By Jane Norman, CQ HealthBeat Associate Editor
President Obama's chief economic adviser praised at length on Monday the "Cadillac tax" included in the Senate Finance Committee's version of the health care overhaul as an effective way to raise revenue and slow health care spending.
But she also said it has to be written so that it doesn't hit too hard at states with high health insurance costs, people in risky professions such as firefighting that could produce big medical bills or older Americans with expensive health problems.
"A part of designing this correctly is taking that into account," said Christina D. Romer, chairwoman of the Council of Economic Advisers, in response to a question following a speech at the left-leaning Center for American Progress. "And those are all things that we hear Congress talking about and certainly is something that, you know, makes sense to think about."
Overall, Romer said, it is "fiscally irresponsible" not to change the U.S. health care system and pursue ideas such as the excise tax and more. "We are on a collision course with reality," she said.
The White House official said in her prepared remarks that the excise tax on high-cost insurance policies proposed by Democratic Sen. John Kerry of Massachusetts "will encourage both employers and employees to be more watchful health care consumers" and discourage insurance companies from offering high-priced plans that will eat up workers' wages.
"A policy such as this is probably the No. 1 item that health economists across the ideological spectrum believe is likely to stem the explosion of health care costs," Romer said. The proposal would tax insurers and target plans for family coverage that run $21,000 or more. It would raise some $201.4 billion over a decade for the health care overhaul, according to the Joint Committee on Taxation.
The proposal draws strong objections from labor unions that say the 40 percent tax will be passed on to their members, who have forgone wage increases to beef up their health benefits. Many House Democrats have signaled their unhappiness with the idea as well.
The AFL-CIO says its members are making calls and sending letters to members of Congress to protest the tax, though AFL-CIO President Richard Trumka indicated in a conference call with reporters Monday that members might accept a tax on health care plans that are luxuries rather than necessities.
Another hot topic in the overhaul is a government-run health insurance proposal, a version of which Senate Majority Leader Harry Reid, D-Nev., said would be included in the Senate's health care overhaul bill. This "public option" will include an "opt out" provision so that states can choose not to join.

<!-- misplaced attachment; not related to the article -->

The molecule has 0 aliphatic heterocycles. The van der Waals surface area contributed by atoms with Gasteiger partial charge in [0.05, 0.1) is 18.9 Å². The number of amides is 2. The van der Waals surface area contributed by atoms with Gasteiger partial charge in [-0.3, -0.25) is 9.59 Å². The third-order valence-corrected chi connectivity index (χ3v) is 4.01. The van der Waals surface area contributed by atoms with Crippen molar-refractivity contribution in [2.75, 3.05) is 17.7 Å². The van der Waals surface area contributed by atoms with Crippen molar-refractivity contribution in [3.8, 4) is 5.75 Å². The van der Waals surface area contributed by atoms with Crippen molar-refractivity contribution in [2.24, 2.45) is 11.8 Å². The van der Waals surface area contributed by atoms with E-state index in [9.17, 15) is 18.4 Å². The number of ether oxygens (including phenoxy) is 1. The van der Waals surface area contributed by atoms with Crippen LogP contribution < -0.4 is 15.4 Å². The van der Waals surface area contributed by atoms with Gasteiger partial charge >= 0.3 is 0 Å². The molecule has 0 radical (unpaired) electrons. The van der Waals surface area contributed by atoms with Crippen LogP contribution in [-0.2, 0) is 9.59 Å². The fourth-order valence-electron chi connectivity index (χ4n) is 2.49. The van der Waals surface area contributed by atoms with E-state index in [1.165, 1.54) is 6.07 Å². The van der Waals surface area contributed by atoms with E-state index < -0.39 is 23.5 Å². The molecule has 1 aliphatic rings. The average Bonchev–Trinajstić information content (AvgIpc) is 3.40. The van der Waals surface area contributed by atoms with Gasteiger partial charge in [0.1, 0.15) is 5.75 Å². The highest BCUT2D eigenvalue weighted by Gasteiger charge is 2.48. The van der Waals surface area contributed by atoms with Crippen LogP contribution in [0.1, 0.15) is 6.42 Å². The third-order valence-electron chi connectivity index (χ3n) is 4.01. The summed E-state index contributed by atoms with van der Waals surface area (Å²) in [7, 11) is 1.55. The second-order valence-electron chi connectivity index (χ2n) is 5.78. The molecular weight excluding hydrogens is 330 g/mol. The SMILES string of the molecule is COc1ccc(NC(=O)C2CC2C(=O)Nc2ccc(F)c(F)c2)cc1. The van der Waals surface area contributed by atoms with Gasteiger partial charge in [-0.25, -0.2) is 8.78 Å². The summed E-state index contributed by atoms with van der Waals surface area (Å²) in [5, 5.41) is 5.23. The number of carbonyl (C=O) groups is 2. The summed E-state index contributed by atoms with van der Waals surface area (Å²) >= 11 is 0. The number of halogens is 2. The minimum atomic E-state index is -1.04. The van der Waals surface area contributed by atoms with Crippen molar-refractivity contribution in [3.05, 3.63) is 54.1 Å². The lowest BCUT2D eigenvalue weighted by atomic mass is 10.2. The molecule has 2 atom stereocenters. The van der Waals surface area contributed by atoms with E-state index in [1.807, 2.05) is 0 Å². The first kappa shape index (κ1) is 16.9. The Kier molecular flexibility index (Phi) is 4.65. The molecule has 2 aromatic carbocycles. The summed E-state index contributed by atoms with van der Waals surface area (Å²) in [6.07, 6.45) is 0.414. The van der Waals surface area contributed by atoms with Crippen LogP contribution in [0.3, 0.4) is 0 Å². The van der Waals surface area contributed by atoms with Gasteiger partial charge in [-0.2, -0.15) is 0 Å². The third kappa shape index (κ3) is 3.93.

Romer said the public option would be a "credible entrant in concentrated markets and would serve as a competitive, alternative choice, constraining the ability of insurers to raise premiums and thus containing the growth rate of costs." She said it, too, would contribute in slowing the growth rate of health care costs.
Romer said she has been "quite persuaded" that the public option can contain costs and cited California counties that contract with HMOs to provide Medicaid. In some counties there are two private plans, and in some counties there is a private plan and a public plan.
"And the really interesting thing is that cost growth in the counties with a public and a private is indeed slower than in counties with two privately run plans," she said. "It's a small sample . . . but that's one of the things that is giving me a sense that it could be something that could genuinely slow the growth rate of costs."
Romer said that health care costs, both public and private, are rising much faster than the gross domestic product. "It is simply not a problem that can be kicked down the road indefinitely. Obviously we can't go back eight years and make more responsible choices," said Romer, in a swipe at the George W. Bush administration.
Romer also took aim at an initiative expanded during that administration, Medicare Advantage, which is targeted for reductions in the health care overhaul. She cited statistics from the Medicare Payment Advisory Commission that the managed care program spends 14 percent more per beneficiary than traditional fee-for-service Medicare. She said ongoing research by White House and Treasury economists suggests that Medicare beneficiaries who enroll in Medicare Advantage tend to be healthier prior to their enrollment.
"As a result one might expect the government to spend less on their health care, not 14 percent more," Romer said.
Other recent research by the economists "suggests that the total fiscal impact of health care reform may be even larger than our baseline estimates suggest," she added.
Romer said the expansion of access to insurance is important for state and local governments that now pay for much of the care for the uninsured. There are 16 states now spending $3.6 billion a year in uncompensated care, as well as another $600 million on higher insurance premiums for public employees to offset the costs of uncompensated care shifted onto those policies, Romer said.
That money would at least partly be saved under the overhaul, she said. Expanding projections to all 50 states and the District of Columbia "implies savings of roughly $116 billion to state and local governments between 2014 and 2019," she said. Even after taking out the estimated $33 billion that states would have to pay out in increased Medicaid costs under the Senate bill, there could be a net savings to state and local governments of $83 billion over six years, Romer said.